Coates, West Sussex


Coates, West Sussex

Coordinates: 50°57′08″N 0°34′46″W / 50.95226°N 0.57937°W / 50.95226; -0.57937

Coates
Coates st agatha.jpg
Church of St. Agatha
Coates is located in West Sussex
Coates

 Coates shown within West Sussex
OS grid reference SU998179
Parish Barlavington
District Chichester
Shire county West Sussex
Region South East
Country England
Sovereign state United Kingdom
Police Sussex
Fire West Sussex
Ambulance South East Coast
EU Parliament South East England
UK Parliament Horsham
List of places: UK • England • West Sussex
Coates Castle
Site of Special Scientific Interest
CoatesCastle.jpg
Coates, West Sussex is located in West Sussex
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Shown within West Sussex
Area of Search West Sussex
Grid reference SU991175
Coordinates 50°56′54″N 0°35′18″W / 50.9483°N 0.588398°W / 50.9483; -0.588398
Interest Biological
Area 7.59 ha (18.8 acres)
Notification 1993 (1993)
Natural England website

Coates is a downland village in the Chichester district of West Sussex, England. Coates lies one mile (1.7 km) southwest from Fittleworth and four miles (6.8 km) south-east-by-south from Petworth. It is within the ancient divisions of the Bury Hundred and the Rape (county subdivision) of Arundel.The village is bounded north by the Rother Navigation.

Contents

St Agatha's Church,

The Anglican church of St Agatha[1] is first recorded in about 1100 in the Chartulary of Lewes Priory, stating that the Church of "Cotes" made an annual donation to the Prior. The church is of early English style and consists of a single nave now covered by a wood floor with a bellcote (rebuilt 1961) and a small square chancel. The chancel arch is plain and half circular. One Norman window has survived on the south wall. The larger windows are late 14th century and of early English lancet type. A small Sussex marble lead-lined font stands extant at the west end of the nave[2] and constructed within the south wall of the chancel is a sedile ( pl sedilia) or priest's chair. Unusually the entrance to the church is on the north side presumably for the ease of the residents from the nearby manor house Coates Manor.[3] The Registers date from 1559[3] and the living is linked to nearby Burton,(West Sussex) (Bodecton). Since 1982 St Agatha's has been within the parish of Barlavington and Sutton and Bignor.

Coates Manor House

Coates Manor House is Elizabethan in origin and the former seat of the Coates family whose name is given to the village. It is well known for its gardens which are available for public viewing by appointment as part of the National Gardens Scheme.[4]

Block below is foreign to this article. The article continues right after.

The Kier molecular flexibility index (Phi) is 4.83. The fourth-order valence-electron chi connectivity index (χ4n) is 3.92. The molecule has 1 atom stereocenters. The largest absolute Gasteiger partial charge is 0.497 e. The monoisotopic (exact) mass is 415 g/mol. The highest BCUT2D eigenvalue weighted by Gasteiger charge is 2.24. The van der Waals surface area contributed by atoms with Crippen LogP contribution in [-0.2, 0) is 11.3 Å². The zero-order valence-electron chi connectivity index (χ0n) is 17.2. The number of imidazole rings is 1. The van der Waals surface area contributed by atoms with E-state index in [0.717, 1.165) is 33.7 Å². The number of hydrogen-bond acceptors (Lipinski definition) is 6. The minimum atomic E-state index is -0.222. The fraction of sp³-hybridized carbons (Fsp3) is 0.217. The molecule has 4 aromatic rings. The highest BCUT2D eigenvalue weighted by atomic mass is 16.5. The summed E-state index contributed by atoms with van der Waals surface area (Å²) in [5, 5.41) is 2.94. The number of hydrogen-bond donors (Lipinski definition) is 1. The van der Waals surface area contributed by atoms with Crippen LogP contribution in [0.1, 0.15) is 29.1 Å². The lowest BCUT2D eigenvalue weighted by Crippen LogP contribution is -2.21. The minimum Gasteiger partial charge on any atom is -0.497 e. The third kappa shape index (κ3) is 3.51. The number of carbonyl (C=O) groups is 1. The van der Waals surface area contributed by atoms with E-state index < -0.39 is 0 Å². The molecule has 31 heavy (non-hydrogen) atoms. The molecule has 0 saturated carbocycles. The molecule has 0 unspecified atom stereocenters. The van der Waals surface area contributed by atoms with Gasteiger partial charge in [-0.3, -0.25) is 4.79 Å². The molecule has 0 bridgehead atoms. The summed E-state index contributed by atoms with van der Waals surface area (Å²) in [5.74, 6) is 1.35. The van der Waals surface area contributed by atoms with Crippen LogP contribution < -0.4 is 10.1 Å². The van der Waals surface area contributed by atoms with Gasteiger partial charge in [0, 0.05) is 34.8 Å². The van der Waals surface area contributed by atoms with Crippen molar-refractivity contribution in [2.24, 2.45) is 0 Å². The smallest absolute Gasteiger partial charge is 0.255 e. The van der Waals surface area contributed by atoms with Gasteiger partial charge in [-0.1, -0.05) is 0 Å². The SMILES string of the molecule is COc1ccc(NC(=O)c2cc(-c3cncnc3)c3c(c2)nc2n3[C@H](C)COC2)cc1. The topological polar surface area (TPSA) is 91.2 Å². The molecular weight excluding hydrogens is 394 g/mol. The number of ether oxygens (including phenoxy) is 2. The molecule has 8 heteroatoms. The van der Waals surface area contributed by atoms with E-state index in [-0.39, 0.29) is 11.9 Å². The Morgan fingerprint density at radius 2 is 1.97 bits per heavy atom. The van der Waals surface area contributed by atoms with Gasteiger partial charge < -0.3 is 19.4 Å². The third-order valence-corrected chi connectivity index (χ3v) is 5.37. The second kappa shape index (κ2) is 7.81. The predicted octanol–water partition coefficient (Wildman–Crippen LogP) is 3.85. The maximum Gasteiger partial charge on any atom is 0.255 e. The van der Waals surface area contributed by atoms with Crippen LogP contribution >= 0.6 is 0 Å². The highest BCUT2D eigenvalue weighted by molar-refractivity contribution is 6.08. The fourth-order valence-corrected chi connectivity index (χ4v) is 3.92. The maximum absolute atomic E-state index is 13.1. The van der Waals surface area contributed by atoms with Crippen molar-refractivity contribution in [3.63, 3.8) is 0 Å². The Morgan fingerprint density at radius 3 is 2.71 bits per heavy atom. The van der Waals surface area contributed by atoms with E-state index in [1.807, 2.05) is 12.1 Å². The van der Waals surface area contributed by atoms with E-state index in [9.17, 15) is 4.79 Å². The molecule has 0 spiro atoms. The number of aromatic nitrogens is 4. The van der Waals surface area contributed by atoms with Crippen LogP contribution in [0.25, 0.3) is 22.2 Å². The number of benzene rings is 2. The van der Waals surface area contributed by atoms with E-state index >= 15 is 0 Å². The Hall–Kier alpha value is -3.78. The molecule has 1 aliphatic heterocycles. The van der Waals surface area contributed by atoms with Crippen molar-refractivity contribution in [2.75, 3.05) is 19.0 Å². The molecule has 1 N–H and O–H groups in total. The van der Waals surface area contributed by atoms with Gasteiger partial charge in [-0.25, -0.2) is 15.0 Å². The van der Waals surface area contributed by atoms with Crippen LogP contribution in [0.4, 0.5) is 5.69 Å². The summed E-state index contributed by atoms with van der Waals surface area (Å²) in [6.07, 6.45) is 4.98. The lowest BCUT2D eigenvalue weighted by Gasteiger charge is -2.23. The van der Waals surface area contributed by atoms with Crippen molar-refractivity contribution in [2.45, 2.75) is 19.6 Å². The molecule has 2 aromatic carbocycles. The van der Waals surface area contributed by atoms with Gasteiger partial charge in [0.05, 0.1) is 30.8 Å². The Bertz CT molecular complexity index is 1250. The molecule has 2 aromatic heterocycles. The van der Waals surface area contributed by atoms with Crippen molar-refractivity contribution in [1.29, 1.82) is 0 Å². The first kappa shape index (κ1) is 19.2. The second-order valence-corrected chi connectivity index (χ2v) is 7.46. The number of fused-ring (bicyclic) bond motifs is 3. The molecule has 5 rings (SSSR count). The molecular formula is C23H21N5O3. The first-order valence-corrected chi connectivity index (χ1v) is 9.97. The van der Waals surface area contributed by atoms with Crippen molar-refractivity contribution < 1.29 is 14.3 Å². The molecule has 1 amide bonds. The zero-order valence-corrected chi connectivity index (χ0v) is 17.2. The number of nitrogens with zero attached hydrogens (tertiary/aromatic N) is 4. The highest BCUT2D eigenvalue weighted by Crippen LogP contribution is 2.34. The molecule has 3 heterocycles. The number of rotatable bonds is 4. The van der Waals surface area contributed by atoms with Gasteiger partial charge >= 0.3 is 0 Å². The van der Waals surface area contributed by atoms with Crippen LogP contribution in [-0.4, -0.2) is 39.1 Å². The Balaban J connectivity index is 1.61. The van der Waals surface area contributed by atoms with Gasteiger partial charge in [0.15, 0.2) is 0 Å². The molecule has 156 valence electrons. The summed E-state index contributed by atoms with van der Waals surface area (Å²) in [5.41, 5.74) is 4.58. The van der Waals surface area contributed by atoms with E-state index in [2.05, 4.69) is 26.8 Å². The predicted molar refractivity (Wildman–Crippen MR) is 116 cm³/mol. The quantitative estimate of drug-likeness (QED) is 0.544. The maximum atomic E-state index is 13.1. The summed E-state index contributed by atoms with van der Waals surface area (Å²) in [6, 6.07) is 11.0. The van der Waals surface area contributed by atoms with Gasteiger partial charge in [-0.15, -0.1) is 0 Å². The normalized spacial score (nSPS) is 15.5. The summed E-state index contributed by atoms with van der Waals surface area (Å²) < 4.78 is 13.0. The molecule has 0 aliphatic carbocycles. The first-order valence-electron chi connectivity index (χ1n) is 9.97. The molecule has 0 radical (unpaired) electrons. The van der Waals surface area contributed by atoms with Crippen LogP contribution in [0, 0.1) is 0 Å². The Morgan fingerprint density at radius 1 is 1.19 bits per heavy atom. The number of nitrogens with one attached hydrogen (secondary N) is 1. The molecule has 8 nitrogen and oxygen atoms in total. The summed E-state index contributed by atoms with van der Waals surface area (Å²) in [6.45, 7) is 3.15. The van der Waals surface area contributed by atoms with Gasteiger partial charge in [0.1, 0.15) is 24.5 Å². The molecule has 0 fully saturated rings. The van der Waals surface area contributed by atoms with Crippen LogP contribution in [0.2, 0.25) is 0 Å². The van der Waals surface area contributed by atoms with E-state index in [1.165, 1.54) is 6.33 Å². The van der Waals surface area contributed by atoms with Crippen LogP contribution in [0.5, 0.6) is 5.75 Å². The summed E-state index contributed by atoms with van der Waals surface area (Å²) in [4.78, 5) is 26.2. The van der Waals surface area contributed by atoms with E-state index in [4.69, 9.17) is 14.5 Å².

Coates Castle

Coates Castle, a Grade-II mansion listed by English Heritage lies on land above the village in a position that affords extensive views across the Sussex countryside. It was built in 1820 by John King in the Strawberry Hill gothic style and was extensively renovated in the early twenty first century after years of gradual decline. It is the place where Louisa Hamilton, Duchess of Abercorn, an ancestor of Princes William and Harry, died on 31 March 1905.(There is a memorial inside the church commemorating her life) and visitors to the house are known to have included Sir Winston Churchill and Kaiser Wilhelm. In the fifties it was owned by the former Master of the Hursley and Hambledon Hunt Gerald Joynson who renovated it and eccentrically installed in a room a specially constructed coffin for himself[5]

During the Second World War it was requisitioned and used by the army. It was here in 1940-41 that Lieutenant- colonel Stewart Blacker invented the Spigot Mortar or Blacker Bombard a cheap and easily produced piece of anti-tank ordinance required after the British Army's heavy equipment at been lost at Dunkirk. It was used extensively by the Home Guard[6]

Conservation area

Coates contains a Site of Special Scientific Interest as designated by English Nature. This consists of three blocks of land all within a one kilometre radius of Coates Castle and which contains an important British population of the Field Cricket Gryllus campestris, an insect protected under Schedule 5 of the Wildlife and Countryside Act 1981.[7] It is one of three known populations and the only one that was not subject to a reintroduction.

Coates Common and Lords Piece are areas of Sussex heathland containing breeding populations of heathland birds including Nightjar and Dartford Warbler.[8]

References

  1. ^ A Church Near You
  2. ^ J.L. Andre, Fonts in Sussex Churches, Sussex Archaeological Collections 44, 1901, # 35 drawing of font
  3. ^ a b The Sussex Archaeological Society: St Agatha's Church, Coates: A Short Guide
  4. ^ Coates Manor
  5. ^ The Sussex Argus 2 January 2004
  6. ^ Oxford Dictionary of National Biography, Latham Valentine Stewart Blacker (1887–1964), Stuart Macrae, rev., first published Sept 2004, 770 words
  7. ^ (PDF) SSSI Citation — Coates Castle. Natural England. http://www.english-nature.org.uk/citation/citation_photo/1006512.pdf. Retrieved 4 April 2009. 
  8. ^ Sussex Ornithological Society June 2007

External links

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